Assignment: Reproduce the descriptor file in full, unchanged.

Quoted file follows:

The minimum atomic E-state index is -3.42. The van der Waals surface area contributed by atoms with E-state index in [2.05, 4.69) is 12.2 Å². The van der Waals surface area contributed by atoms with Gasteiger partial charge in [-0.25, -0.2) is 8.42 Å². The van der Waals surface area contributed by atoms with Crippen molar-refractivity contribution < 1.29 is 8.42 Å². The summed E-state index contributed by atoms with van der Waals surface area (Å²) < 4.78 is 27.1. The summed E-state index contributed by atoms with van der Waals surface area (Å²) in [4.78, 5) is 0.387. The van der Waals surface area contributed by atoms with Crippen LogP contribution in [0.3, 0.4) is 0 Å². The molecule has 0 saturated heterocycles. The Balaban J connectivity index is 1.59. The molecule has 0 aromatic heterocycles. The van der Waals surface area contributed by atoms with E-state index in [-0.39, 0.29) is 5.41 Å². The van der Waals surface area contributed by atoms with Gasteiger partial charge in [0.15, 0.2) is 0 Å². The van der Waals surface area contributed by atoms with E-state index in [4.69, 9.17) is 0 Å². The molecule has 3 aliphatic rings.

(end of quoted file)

The minimum atomic E-state index is -3.42. The van der Waals surface area contributed by atoms with E-state index in [2.05, 4.69) is 12.2 Å². The van der Waals surface area contributed by atoms with Gasteiger partial charge in [-0.25, -0.2) is 8.42 Å². The van der Waals surface area contributed by atoms with Crippen molar-refractivity contribution < 1.29 is 8.42 Å². The summed E-state index contributed by atoms with van der Waals surface area (Å²) < 4.78 is 27.1. The summed E-state index contributed by atoms with van der Waals surface area (Å²) in [4.78, 5) is 0.387. The van der Waals surface area contributed by atoms with Crippen LogP contribution in [0.3, 0.4) is 0 Å². The molecule has 0 saturated heterocycles. The Balaban J connectivity index is 1.59. The molecule has 0 aromatic heterocycles. The van der Waals surface area contributed by atoms with E-state index in [-0.39, 0.29) is 5.41 Å². The van der Waals surface area contributed by atoms with Gasteiger partial charge in [0.15, 0.2) is 0 Å². The van der Waals surface area contributed by atoms with E-state index in [4.69, 9.17) is 0 Å². The molecule has 3 aliphatic rings.